It’s fairly easy to construct a filename that refers to something other than what you intended. For example, say you have a $username variable that contains the name the user wants to be called, which the user has specified through a form field. Now let’s say you want to store a welcome message for each user in the directory /usr/local/lib/ greetings so that you can output the message any time the user logs in to your application.

The code to print the current user’s greeting is:

This seems harmless enough, but what if the user chose the username ” ../../../../etc/passwd“? The code to include the greeting now includes this relative path instead: /etc/passwd. Relative paths are a common trick used by hackers against unsuspecting scripts.

Another trap for the unwary programmer lies in the way that, by default, PHP can open remote files with the same functions that open local files. The fopen() function and anything that uses it (e.g., include() and require()) can be passed an HTTP or FTP URL as a filename, and the document identified by the URL will be opened. For example:

If $username is set to http://www.example.com/myfile, a remote file is opened, not a local one.

The situation is even worse if you let the user tell you which file to include():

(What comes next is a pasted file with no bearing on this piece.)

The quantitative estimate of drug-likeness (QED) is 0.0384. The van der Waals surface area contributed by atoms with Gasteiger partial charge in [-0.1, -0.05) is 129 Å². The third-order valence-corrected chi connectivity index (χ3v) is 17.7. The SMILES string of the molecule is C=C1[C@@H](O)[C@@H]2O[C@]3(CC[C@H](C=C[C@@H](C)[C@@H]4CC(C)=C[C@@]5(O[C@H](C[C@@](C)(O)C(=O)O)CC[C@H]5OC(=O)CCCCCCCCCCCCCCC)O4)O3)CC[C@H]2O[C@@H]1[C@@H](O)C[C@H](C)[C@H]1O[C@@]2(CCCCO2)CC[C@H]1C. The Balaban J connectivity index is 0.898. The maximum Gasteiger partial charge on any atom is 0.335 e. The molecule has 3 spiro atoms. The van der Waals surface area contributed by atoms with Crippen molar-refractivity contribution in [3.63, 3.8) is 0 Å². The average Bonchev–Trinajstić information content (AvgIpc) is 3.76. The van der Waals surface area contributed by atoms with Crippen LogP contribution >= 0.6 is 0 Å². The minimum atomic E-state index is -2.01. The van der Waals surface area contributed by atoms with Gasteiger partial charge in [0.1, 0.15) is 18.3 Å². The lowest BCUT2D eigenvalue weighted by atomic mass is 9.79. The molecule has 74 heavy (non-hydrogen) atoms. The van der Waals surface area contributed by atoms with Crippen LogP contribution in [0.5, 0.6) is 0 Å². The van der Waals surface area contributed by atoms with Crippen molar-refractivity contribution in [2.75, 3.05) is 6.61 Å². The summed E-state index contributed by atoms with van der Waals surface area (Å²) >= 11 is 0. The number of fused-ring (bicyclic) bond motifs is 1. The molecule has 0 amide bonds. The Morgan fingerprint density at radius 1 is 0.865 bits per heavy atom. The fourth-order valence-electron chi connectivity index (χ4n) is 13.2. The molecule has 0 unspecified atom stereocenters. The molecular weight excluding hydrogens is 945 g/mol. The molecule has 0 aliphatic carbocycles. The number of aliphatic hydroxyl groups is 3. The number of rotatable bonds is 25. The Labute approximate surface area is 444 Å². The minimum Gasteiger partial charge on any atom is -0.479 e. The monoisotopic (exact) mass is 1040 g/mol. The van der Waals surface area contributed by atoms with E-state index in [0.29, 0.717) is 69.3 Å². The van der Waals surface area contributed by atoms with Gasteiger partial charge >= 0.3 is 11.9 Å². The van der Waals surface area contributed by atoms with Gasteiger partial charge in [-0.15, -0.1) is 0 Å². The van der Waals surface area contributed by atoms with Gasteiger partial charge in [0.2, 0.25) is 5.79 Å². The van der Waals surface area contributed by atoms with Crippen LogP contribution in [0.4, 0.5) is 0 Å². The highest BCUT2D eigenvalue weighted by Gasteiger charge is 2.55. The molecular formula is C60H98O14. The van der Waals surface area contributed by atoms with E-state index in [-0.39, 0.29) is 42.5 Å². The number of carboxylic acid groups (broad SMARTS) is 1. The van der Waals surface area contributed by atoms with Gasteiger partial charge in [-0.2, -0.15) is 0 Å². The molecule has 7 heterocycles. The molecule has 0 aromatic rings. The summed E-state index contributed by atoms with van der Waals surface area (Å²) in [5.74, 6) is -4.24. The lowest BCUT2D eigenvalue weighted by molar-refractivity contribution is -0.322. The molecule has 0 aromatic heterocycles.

If the user passes a theme parameter of http://www.example.com/badcode.inc and your variables_order includes GET or POST, your PHP script will happily load and run the remote code. Never use parameters as filenames like this.

There are several solutions to the problem of checking filenames. You can disable remote file access, check filenames with realpath() and basename(), and use the open_basedir option to restrict filesystem access outside your site’s document root.

Check for relative paths

When you need to allow the user to specify a filename in your application, you can use a combination of the realpath() and basename() functions to ensure that the filename is what it ought to be. The realpath() function resolves special markers such as .and … After a call to realpath(), the resulting path is a full path on which you can then use basename(). The basename() function returns just the filename portion of the path.

Going back to our welcome message scenario, here’s an example of realpath() and basename() in action:

In this case, we’ve resolved $filename to its full path and then extracted just the filename. If this value doesn’t match the original value of $filename, we’ve got a bad filename that we don’t want to use.

Once you have the completely bare filename, you can reconstruct what the file path ought to be, based on where legal files should go, and add a file extension based on the actual contents of the file:

Here is the list of of Article in this Series:

Please share the article if you like let your friends learn PHP Security. Please comment any suggestion or queries.

 

Thanks Kevin Tatroe, Peter MacIntyre and Rasmus Lerdorf. Special Thanks to O’Relly.